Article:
Once the lens galaxies have been identified, they can be put to the use of working out the mass distributions in the lensing galaxy. This is very difficult to do using methods based on imaging the light, because one can never be sure that the dark matter distribution (which contains most of the mass) is well traced by the light distribution. For nearby galaxies, one can study the dynamics of galaxies in detail and use the gravitational effect of matter on large-scale motions in the galaxy to work out the mass of the galaxy and the distribution of the mass. In principle, gravitational lensing allows us to study masses of galaxies at large distances, up to redshifts of 0.5 or more.
The mass distributions are studied using parameterised models such as the isothermal ellipsoid model introduced in the last two sections. Radio and optical observations are first made to determine the positions and fluxes of the images, and the parameters of the model are then adjusted to give the best fit to the observations and using the additional constraint that the parity of each image must be reproduced correctly. From this we can determine the mass of the galaxy (strictly the mass within the radius of the Einstein ring) and some information about the mass distribution. Recent results have begun to give some information about mass distributions, and in particular have shown that the singular isothermal ellipsoid is a reasonable approximation although the radial distribution of mass must be varied in a minor way in some cases. Recall that the surface mass density of the isothermal model falls off as r^{-1}; typical deviations in the power-law index of 0.1-0.2 from this dependence are seen in lenses which can be well modelled.
Modelling gravitational lenses is, however, not straightforward. For a good model we must reproduce the positions and fluxes of the lensed images, together with the observed position of the lensing galaxy. To do this, we adjust parameters of the model, such as the galaxy mass, its orientation and ellipticity, and some parameters to describe how the mass falls off with radius. Table 2 shows a summary of the parameters and constraints for a four-image lens system.
Constraints |
Parameters |
Image positions (4x2) |
Galaxy mass |
Image fluxes (4) |
Galaxy ellipticity |
. |
Galaxy orientation |
. |
Galaxy radial mass distribution |
. |
Source position (2) |
. |
Source flux |
TOTAL: 12 |
TOTAL: 7 |
In any modelling procedure, the important quantity is the number of "degrees of freedom", that is, the difference between the number of constraints and the number of free parameters in the model. Obviously, the higher the number of observational constraints the better, as more parameters can then be used which may give more complete models which convey more information about the system.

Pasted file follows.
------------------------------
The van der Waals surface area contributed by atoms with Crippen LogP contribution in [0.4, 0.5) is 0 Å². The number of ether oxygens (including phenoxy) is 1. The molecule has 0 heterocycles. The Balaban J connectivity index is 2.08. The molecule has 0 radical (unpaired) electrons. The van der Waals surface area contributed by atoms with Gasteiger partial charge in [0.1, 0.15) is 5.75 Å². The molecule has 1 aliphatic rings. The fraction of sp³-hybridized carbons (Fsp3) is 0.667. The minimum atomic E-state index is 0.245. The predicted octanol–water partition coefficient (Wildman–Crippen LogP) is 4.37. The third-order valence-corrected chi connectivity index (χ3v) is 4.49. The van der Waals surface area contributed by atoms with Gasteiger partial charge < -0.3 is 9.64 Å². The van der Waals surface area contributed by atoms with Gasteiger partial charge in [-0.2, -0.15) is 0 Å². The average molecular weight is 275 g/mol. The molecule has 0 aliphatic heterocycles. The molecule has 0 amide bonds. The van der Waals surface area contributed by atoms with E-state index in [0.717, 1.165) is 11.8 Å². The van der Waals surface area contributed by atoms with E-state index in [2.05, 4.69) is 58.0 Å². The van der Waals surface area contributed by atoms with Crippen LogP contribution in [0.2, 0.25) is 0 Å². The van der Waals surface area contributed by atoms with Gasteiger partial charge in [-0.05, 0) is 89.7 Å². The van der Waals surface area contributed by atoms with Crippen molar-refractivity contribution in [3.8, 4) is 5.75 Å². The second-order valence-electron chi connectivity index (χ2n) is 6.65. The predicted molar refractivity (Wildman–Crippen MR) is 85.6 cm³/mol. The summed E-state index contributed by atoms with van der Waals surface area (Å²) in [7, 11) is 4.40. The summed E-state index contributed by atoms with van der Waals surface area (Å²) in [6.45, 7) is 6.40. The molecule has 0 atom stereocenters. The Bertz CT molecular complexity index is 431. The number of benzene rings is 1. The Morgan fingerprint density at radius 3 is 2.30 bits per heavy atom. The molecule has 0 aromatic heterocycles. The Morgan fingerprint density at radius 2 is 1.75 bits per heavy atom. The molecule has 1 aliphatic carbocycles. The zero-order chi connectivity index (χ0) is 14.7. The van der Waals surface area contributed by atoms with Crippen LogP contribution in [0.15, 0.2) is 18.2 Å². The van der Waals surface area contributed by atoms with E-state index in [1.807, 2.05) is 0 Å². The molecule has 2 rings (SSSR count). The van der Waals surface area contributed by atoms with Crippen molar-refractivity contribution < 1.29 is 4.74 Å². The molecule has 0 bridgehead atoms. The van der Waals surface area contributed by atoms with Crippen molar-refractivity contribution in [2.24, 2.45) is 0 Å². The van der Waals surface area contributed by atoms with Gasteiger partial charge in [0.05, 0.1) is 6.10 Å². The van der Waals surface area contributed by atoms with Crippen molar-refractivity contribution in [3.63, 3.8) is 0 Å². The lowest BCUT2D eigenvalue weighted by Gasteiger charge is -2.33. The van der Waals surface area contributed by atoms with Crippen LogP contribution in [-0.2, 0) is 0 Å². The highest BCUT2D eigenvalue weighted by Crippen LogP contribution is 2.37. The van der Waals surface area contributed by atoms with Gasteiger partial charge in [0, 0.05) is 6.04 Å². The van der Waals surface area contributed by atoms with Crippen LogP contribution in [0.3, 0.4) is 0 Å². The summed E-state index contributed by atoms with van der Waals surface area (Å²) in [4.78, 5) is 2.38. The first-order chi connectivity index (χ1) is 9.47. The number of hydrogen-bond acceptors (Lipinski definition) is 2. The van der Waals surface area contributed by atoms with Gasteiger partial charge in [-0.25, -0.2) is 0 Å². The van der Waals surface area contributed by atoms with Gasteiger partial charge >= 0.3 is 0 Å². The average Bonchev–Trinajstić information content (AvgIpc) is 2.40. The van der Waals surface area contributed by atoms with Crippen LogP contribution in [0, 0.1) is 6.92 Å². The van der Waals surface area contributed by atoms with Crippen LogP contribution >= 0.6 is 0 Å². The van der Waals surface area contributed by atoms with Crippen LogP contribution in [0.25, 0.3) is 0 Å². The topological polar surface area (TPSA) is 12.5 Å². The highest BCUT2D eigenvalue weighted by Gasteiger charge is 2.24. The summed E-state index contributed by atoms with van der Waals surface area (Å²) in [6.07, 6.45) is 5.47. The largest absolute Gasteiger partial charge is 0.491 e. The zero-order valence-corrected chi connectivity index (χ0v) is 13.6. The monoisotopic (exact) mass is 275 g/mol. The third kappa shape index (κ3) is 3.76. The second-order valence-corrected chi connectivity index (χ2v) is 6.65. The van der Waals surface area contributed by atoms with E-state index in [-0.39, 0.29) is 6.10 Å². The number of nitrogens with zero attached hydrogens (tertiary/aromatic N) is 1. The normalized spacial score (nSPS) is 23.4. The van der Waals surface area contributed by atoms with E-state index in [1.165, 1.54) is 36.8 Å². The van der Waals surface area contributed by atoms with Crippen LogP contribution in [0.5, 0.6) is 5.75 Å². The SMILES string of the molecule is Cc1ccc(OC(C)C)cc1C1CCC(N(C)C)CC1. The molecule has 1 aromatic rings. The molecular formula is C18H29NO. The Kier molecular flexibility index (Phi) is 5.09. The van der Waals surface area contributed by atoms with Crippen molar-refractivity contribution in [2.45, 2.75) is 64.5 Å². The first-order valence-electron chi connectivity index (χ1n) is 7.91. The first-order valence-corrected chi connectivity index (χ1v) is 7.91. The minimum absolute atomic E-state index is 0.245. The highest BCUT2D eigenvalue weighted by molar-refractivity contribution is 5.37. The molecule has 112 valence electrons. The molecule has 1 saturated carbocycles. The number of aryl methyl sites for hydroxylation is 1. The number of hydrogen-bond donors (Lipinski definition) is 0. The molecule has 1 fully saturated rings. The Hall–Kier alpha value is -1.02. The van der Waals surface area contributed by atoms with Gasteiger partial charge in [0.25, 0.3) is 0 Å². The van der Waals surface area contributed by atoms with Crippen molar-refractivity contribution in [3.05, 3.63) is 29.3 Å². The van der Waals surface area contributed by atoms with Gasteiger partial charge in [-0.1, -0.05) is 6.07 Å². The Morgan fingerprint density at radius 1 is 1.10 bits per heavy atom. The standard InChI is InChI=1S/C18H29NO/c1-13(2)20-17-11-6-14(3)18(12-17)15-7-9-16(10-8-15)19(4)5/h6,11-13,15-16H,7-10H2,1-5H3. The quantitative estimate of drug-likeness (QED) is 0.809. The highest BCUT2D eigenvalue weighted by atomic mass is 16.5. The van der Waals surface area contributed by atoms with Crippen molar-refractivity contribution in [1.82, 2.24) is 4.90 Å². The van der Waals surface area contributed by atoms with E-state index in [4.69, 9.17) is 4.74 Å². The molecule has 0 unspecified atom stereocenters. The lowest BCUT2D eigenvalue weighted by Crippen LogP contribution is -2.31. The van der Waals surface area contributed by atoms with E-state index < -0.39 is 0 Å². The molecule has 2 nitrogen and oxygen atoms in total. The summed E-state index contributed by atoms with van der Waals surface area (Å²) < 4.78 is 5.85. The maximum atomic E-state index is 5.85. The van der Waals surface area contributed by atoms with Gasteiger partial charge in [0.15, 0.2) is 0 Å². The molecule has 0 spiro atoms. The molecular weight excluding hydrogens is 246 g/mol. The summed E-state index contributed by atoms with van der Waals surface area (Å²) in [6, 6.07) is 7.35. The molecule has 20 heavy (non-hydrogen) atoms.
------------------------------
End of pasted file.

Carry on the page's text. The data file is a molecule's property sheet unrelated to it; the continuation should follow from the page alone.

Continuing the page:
1. How many degrees of freedom has a model of a 2-image lens where the position of the lensing galaxy is known? |
With the five degrees of freedom obtainable from a 4-image lens system we might hope to obtain a good model. However, there are a number of problems:
The ideal lens for deriving galaxy mass distributions, therefore, is rather special. One extra useful constraint is any Einstein ring present in the system. Another is more than four images. Some CLASS lensing galaxies have multiple background sources, and in one case (1933+503; see figure 3.5) the system consists of three background sources, two of them quadruply imaged and one doubly imaged.
The current observational situation can be summed up as follows:
2. Do you think spiral galaxy lenses are more likely to be seen with the disk face-on or edge-on, and why? |
In the next section we will look at how gravitational lenses can be used as an independent measure of the value of Hubble's constant.
1. How many degrees of freedom has a model of a 2-image lens where the position of the lensing galaxy is known?
Answer to question
Typically
0!
There
are four positional constraints (two from each image) and two flux constraints.
The free parameters are typically the source position (2) and flux, the galaxy
mass, ellipticity and position angle. There are thus typically zero degrees of
freedom, and the position becomes worse if further information about the galaxy
mass distribution is required.
2. Do you think spiral galaxy lenses are more likely to be seen with the disk face-on or edge-on, and why?
Answer to question
Edge-on.
The
important parameter for gravitational lensing is the surface mass density
(SMD), that is, the mass per unit area along the line of sight. A flattened
distribution such as the disk of a spiral galaxy will be a more effective lens
if it is seen edge-on, as this will give the maximum SMD for a given mass. In
fact in the CLASS survey, we have discovered one edge-on and one face-on
system.